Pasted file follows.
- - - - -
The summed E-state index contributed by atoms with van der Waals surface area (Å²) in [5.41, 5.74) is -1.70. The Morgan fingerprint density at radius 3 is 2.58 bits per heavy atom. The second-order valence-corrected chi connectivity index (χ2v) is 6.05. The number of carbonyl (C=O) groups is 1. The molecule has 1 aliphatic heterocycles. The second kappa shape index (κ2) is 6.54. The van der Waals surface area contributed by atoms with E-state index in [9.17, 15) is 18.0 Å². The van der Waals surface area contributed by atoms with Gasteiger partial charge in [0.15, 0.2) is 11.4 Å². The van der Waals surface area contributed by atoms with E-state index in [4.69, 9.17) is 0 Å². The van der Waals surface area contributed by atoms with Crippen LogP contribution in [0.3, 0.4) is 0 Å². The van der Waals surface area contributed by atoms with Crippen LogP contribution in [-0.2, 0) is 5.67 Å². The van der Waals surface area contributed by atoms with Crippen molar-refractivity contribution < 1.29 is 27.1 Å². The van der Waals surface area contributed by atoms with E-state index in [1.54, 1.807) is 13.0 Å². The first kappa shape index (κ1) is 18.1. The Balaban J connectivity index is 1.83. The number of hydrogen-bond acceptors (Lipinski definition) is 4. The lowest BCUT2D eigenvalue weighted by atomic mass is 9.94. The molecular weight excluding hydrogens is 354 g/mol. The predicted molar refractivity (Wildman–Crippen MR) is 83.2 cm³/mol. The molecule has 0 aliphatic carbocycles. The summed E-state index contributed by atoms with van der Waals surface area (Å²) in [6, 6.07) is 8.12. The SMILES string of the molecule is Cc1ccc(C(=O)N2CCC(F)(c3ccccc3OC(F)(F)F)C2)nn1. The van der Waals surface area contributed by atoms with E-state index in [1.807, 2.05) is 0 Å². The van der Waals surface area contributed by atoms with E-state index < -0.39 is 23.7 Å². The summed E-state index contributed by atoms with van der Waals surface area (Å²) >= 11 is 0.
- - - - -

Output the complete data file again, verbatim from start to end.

The summed E-state index contributed by atoms with van der Waals surface area (Å²) in [5.41, 5.74) is -1.70. The Morgan fingerprint density at radius 3 is 2.58 bits per heavy atom. The second-order valence-corrected chi connectivity index (χ2v) is 6.05. The number of carbonyl (C=O) groups is 1. The molecule has 1 aliphatic heterocycles. The second kappa shape index (κ2) is 6.54. The van der Waals surface area contributed by atoms with E-state index in [9.17, 15) is 18.0 Å². The van der Waals surface area contributed by atoms with Gasteiger partial charge in [0.15, 0.2) is 11.4 Å². The van der Waals surface area contributed by atoms with E-state index in [4.69, 9.17) is 0 Å². The van der Waals surface area contributed by atoms with Crippen LogP contribution in [0.3, 0.4) is 0 Å². The van der Waals surface area contributed by atoms with Crippen LogP contribution in [-0.2, 0) is 5.67 Å². The van der Waals surface area contributed by atoms with Crippen molar-refractivity contribution < 1.29 is 27.1 Å². The van der Waals surface area contributed by atoms with E-state index in [1.54, 1.807) is 13.0 Å². The first kappa shape index (κ1) is 18.1. The Balaban J connectivity index is 1.83. The number of hydrogen-bond acceptors (Lipinski definition) is 4. The lowest BCUT2D eigenvalue weighted by atomic mass is 9.94. The molecular weight excluding hydrogens is 354 g/mol. The predicted molar refractivity (Wildman–Crippen MR) is 83.2 cm³/mol. The molecule has 0 aliphatic carbocycles. The summed E-state index contributed by atoms with van der Waals surface area (Å²) in [6, 6.07) is 8.12. The SMILES string of the molecule is Cc1ccc(C(=O)N2CCC(F)(c3ccccc3OC(F)(F)F)C2)nn1. The van der Waals surface area contributed by atoms with E-state index in [1.807, 2.05) is 0 Å². The van der Waals surface area contributed by atoms with E-state index < -0.39 is 23.7 Å². The summed E-state index contributed by atoms with van der Waals surface area (Å²) >= 11 is 0.